In the moderately and minimally supportive districts, only 10 of 25 respondents reported that principals had an appropriate level of authority in hiring faculty. Respondents from three districts gave troubling reports that, for a variety of reasons, central offices were choosing teaching staff against the wishes of principals. Teachers are forced into schools because enrollment has fallen at another school and the district does not want to release them, or because they have connections in the central office, or because the district wants to release them but a prior principal was unable to document cause for dismissal. One respondent explained:

    “Sometimes [principals] interview and sometimes they get to recommend, but ... sometimes they’ll recommend their top two [choices] and they don’t get either one of them. ... It might be, ‘We thought you needed this, this, and this. So we picked this person for you.’ Or it can be, ‘This person needs a job,’ or, ‘We’re really trying to place this person.’ ”

Table 4
Comments Indicating Principals Have Authority to Hire Staff

District Level
of Support

Percentage of
Respondents Indicating
Principals Have

Total Number
of Comments

Comments per













Three districts mentioned screening job applicants to help principals narrow the field of potential candidates and actively recruiting the best available teachers on the market. Respondents in two districts specifically mentioned the human resources staff supporting principals in their efforts to remove ineffective teachers by helping with documentation, paperwork, and state and district policies and regulations on the termination of teachers.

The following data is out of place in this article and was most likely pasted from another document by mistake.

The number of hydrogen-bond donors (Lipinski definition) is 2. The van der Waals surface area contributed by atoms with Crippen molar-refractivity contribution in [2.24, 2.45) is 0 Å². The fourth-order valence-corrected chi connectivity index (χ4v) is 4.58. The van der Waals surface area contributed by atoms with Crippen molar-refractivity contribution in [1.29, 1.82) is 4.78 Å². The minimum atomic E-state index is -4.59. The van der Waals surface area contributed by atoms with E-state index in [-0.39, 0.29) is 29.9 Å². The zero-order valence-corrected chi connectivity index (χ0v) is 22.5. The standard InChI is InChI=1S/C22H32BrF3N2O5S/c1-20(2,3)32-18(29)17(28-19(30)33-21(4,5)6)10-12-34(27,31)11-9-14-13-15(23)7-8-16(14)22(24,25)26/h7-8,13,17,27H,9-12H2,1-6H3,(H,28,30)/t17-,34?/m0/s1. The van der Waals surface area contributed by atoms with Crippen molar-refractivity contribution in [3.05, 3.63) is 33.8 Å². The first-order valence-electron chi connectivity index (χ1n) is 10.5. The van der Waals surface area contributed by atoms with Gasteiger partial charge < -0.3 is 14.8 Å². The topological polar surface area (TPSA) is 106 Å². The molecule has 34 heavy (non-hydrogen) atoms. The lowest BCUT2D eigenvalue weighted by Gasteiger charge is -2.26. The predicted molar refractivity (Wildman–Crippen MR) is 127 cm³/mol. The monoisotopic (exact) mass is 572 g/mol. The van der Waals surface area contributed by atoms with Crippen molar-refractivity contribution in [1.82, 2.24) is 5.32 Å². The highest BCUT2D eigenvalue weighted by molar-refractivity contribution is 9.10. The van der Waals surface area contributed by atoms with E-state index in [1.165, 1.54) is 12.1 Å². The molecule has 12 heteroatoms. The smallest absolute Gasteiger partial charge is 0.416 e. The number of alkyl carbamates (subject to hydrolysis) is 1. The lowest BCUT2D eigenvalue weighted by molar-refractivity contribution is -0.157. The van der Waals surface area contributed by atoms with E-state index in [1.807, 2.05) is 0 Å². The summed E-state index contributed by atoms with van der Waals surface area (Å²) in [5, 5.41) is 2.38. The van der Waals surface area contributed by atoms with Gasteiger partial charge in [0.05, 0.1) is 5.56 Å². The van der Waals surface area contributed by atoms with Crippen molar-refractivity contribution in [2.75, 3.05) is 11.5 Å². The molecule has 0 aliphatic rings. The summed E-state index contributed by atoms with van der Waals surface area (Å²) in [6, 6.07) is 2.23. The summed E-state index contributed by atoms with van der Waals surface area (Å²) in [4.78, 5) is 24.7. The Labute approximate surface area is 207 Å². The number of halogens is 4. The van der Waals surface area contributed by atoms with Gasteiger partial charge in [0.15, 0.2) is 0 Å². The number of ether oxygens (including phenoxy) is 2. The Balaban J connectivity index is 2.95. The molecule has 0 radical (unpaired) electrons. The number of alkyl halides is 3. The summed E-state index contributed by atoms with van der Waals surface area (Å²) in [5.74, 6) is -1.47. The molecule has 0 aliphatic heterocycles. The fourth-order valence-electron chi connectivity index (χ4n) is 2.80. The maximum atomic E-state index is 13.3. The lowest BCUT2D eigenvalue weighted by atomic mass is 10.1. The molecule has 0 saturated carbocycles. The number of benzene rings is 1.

Keep the Central Office Small

Another organizational strategy for supporting principals is to maintain a relatively small central-office staff — a strategy that several respondents advocated. One school board chair observed that keeping the central office small encouraged staff members to work more closely with principals and teachers, since there were not enough central-office staff members to complete tasks and achieve goals alone. The only way the central office staff could meet their goals was in collaboration with principals and teachers in the schools.

Make Support The Primary Mission of the Central Office

The key organizational action districts can take to support school improvement is to define the mission of the central office as supporting principals to create the educational conditions that promote the climate, organization, instruction and practices that lead to students’ success.

Districts cannot hold principals accountable for improved student results if they fail to provide necessary resources, to give them the authority to select staff and remove unproductive staff, and provide technical assistance, professional development and coaching to address problems and implement proven practices. Rather, they must establish “reciprocal accountability,” holding principals accountable, but also holding themselves accountable for providing support.13


§ Meredith Honig and Michael Copland, in their Wallace Foundation-supported research into the transformation of central office work in Atlanta, New York City, and Oakland Unified School District, have found that all three of those districts have incorporated as a key component of their reform model 1:1 relationships between central office administrators and schools. (Meredith I. Honig, Michael A. Copland, Lydia Rainey, Juli Anna Lorton, and Morena Newton. Central Office Transformation for District-wide Teaching and Learning Improvement. Center for the Study of Teaching and Policy, University of Washington, 2010.)